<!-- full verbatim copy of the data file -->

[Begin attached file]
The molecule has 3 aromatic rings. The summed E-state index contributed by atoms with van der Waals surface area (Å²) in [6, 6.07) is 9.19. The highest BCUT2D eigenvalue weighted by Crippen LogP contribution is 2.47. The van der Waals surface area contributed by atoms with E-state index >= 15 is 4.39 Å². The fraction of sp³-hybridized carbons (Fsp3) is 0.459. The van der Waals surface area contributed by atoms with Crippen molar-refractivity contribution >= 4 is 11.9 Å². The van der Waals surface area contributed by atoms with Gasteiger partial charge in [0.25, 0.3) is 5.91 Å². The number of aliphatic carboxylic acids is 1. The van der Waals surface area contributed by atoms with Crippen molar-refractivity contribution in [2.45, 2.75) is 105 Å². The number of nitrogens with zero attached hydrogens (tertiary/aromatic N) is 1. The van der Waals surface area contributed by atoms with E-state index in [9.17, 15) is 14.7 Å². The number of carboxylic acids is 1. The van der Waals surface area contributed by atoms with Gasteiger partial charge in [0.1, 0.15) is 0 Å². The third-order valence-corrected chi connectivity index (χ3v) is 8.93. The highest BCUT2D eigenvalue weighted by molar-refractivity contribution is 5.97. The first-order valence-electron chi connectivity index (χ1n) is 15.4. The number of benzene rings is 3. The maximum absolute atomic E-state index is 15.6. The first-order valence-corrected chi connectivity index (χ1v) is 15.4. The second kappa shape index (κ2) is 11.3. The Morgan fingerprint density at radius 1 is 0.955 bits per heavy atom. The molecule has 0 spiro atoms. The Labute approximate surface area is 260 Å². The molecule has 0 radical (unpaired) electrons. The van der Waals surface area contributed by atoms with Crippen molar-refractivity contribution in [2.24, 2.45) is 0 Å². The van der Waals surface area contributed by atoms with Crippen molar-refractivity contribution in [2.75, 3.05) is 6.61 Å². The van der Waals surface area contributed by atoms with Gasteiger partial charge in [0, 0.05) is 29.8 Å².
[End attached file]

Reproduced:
The molecule has 3 aromatic rings. The summed E-state index contributed by atoms with van der Waals surface area (Å²) in [6, 6.07) is 9.19. The highest BCUT2D eigenvalue weighted by Crippen LogP contribution is 2.47. The van der Waals surface area contributed by atoms with E-state index >= 15 is 4.39 Å². The fraction of sp³-hybridized carbons (Fsp3) is 0.459. The van der Waals surface area contributed by atoms with Crippen molar-refractivity contribution >= 4 is 11.9 Å². The van der Waals surface area contributed by atoms with Gasteiger partial charge in [0.25, 0.3) is 5.91 Å². The number of aliphatic carboxylic acids is 1. The van der Waals surface area contributed by atoms with Crippen molar-refractivity contribution in [2.45, 2.75) is 105 Å². The number of nitrogens with zero attached hydrogens (tertiary/aromatic N) is 1. The van der Waals surface area contributed by atoms with E-state index in [9.17, 15) is 14.7 Å². The number of carboxylic acids is 1. The van der Waals surface area contributed by atoms with Gasteiger partial charge in [0.1, 0.15) is 0 Å². The third-order valence-corrected chi connectivity index (χ3v) is 8.93. The highest BCUT2D eigenvalue weighted by molar-refractivity contribution is 5.97. The first-order valence-electron chi connectivity index (χ1n) is 15.4. The number of benzene rings is 3. The maximum absolute atomic E-state index is 15.6. The first-order valence-corrected chi connectivity index (χ1v) is 15.4. The second kappa shape index (κ2) is 11.3. The Morgan fingerprint density at radius 1 is 0.955 bits per heavy atom. The molecule has 0 spiro atoms. The Labute approximate surface area is 260 Å². The molecule has 0 radical (unpaired) electrons. The van der Waals surface area contributed by atoms with Crippen molar-refractivity contribution in [2.24, 2.45) is 0 Å². The van der Waals surface area contributed by atoms with Crippen molar-refractivity contribution in [2.75, 3.05) is 6.61 Å². The van der Waals surface area contributed by atoms with Gasteiger partial charge in [0, 0.05) is 29.8 Å².